Digital History at UHA

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The digital transformation of historical scholarship has been underway for several years and there has been a special effort to feature digital scholarship at UHA 2014.

A note on Twitter: if you’re tweeting the conference or a session, please use the hashtag #UHA2014 — it will allow everyone who is following or searching that tag to keep track of all the goings-on in Philadelphia.  Presenters should realize it’s possible that any papers or sessions could be live-tweeted.  I’ll be keeping track of things and feel free to follow along for retweets or other conversations at @lwinling.

Several panels you might be interested in:

Session 56 • Sat. 10:15‐11:45 am

Recent Work in Digital Urban History

The ARCH, Rm. 108 (First Floor)

Nathan Connolly, Johns Hopkins University — Nationalizing the HOLC Security Maps

Emily Thompson, Princeton University — Digital History, Sonic Archives, and The Roaring Twenties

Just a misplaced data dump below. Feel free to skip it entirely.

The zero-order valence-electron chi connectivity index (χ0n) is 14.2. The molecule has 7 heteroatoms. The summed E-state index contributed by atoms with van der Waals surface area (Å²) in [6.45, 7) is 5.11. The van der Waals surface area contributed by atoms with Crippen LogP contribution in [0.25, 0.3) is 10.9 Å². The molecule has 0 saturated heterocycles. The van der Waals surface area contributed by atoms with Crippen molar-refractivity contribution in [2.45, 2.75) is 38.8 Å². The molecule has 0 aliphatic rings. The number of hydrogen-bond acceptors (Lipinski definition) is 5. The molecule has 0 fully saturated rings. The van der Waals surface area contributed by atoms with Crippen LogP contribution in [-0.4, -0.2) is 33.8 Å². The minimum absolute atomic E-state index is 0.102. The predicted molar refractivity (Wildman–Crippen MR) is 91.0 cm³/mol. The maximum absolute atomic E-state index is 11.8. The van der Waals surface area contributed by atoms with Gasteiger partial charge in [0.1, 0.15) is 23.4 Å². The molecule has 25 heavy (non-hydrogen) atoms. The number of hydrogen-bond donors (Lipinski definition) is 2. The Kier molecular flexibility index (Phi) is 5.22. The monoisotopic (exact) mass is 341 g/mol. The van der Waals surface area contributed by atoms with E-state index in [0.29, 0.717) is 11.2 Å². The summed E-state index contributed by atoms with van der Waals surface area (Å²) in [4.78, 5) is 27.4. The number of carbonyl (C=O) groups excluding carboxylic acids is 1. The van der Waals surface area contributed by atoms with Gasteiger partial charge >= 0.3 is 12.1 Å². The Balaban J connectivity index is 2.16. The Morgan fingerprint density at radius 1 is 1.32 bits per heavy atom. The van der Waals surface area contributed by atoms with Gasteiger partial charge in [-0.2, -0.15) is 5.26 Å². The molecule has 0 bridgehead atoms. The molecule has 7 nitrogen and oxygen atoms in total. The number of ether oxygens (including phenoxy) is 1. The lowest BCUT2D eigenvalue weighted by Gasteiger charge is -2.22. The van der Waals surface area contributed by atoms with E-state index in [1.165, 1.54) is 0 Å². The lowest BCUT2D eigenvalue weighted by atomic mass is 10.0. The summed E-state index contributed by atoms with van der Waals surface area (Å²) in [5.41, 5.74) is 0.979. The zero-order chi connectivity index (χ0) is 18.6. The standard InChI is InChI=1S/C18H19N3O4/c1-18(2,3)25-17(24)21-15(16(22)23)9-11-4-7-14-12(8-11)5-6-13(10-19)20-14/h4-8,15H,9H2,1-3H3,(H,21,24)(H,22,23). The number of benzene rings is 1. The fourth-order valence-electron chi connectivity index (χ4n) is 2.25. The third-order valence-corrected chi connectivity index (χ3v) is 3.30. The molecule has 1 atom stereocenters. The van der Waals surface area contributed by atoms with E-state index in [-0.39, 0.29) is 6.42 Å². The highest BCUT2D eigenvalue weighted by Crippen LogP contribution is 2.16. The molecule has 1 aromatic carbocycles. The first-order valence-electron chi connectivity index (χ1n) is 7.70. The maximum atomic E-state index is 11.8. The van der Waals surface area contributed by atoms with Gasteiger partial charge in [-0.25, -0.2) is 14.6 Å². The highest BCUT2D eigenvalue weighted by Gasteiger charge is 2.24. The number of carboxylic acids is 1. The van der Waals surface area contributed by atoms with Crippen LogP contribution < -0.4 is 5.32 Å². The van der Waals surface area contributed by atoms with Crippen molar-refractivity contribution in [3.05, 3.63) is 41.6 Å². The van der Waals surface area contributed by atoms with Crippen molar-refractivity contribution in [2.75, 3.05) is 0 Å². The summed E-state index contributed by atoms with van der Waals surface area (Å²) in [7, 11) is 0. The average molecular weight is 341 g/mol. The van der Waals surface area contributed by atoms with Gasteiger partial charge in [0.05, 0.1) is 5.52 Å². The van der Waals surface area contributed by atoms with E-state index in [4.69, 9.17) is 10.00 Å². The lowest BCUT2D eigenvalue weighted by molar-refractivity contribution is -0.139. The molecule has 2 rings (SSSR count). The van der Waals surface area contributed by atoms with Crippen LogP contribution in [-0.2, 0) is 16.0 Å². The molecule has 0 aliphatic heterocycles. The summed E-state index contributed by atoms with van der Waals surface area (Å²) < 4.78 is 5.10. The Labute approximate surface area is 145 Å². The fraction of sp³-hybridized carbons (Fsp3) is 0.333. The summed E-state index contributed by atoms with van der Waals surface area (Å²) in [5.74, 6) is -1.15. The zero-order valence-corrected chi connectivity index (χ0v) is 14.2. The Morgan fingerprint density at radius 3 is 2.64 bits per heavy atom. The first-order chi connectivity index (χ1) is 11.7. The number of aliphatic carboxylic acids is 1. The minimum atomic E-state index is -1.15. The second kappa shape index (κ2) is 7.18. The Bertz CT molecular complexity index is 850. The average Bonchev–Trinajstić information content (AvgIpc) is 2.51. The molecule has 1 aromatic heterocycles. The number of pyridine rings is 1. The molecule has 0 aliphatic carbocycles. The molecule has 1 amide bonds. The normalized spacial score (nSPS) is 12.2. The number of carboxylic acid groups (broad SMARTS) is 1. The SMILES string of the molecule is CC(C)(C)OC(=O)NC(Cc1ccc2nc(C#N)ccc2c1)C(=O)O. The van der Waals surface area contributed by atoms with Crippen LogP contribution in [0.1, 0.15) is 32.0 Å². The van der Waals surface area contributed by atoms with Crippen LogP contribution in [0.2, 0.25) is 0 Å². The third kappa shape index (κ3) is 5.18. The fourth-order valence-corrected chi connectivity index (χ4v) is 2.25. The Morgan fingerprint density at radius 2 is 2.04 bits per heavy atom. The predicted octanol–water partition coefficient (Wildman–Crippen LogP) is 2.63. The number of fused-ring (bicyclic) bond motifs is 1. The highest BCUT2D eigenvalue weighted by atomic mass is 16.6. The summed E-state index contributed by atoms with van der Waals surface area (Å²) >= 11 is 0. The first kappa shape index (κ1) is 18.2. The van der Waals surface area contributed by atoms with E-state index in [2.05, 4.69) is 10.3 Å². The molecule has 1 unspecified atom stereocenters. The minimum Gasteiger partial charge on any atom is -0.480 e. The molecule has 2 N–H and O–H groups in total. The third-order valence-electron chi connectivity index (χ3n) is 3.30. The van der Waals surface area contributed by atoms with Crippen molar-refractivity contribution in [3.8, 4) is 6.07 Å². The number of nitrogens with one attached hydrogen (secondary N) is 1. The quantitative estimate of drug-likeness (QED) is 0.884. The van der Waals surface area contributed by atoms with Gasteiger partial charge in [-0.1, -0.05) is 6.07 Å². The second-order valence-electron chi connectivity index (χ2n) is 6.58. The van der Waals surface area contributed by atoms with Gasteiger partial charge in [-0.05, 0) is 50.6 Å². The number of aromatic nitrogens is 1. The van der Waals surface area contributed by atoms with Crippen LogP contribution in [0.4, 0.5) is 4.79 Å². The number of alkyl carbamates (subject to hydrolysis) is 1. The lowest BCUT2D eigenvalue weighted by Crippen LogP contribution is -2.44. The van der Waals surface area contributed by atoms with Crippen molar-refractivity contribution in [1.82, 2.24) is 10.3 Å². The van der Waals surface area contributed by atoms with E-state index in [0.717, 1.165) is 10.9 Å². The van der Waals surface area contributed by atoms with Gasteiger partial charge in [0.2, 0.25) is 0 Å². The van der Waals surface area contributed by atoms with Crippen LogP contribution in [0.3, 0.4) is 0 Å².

Christopher Manning, Loyola University Chicago — The NOLA Oral History Project

Chair and Commentator: Mark Tebeau Arizona State University

Session 20 • Fri. 12:45‐2:15 pm

Roundtable: The Long View of Digital Urban History

Williams Hall, Rm. 1 (Ground Floor)

Colin Gordon University of Iowa

Susan Lawrence Ohio State University

Stephen Robertson George Mason University

J. Mark Souther Cleveland State University

Moderator: LaDale Winling Virginia Tech

Session 83 • Sat. 4:15‐5:45 pm

Directions in Digital History

The ARCH, Rm. 108 (First Floor)

Greg Hise University of Nevada, Las Vegas
Form and Landscape: Representing Cities in a Digital Age

Colin Gordon University of Iowa
Patterns of Urban Decline and Union Decline in St. Louis and Chicago, 1940‐2000

Elihu Rubin Yale University
Interactive Crown Street: Collective Memory and Conflicting Narratives in Public History

Chair and Commentator: Philip Ethington University of Southern California

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About LaDale Winling

LaDale Winling is assistant professor of history at the Virginia Polytechnic Institute and State University. His book project, Building the Ivory Tower, examines the role of universities as urban developers in the 20th century. Learn more about him at Urban Oasis.

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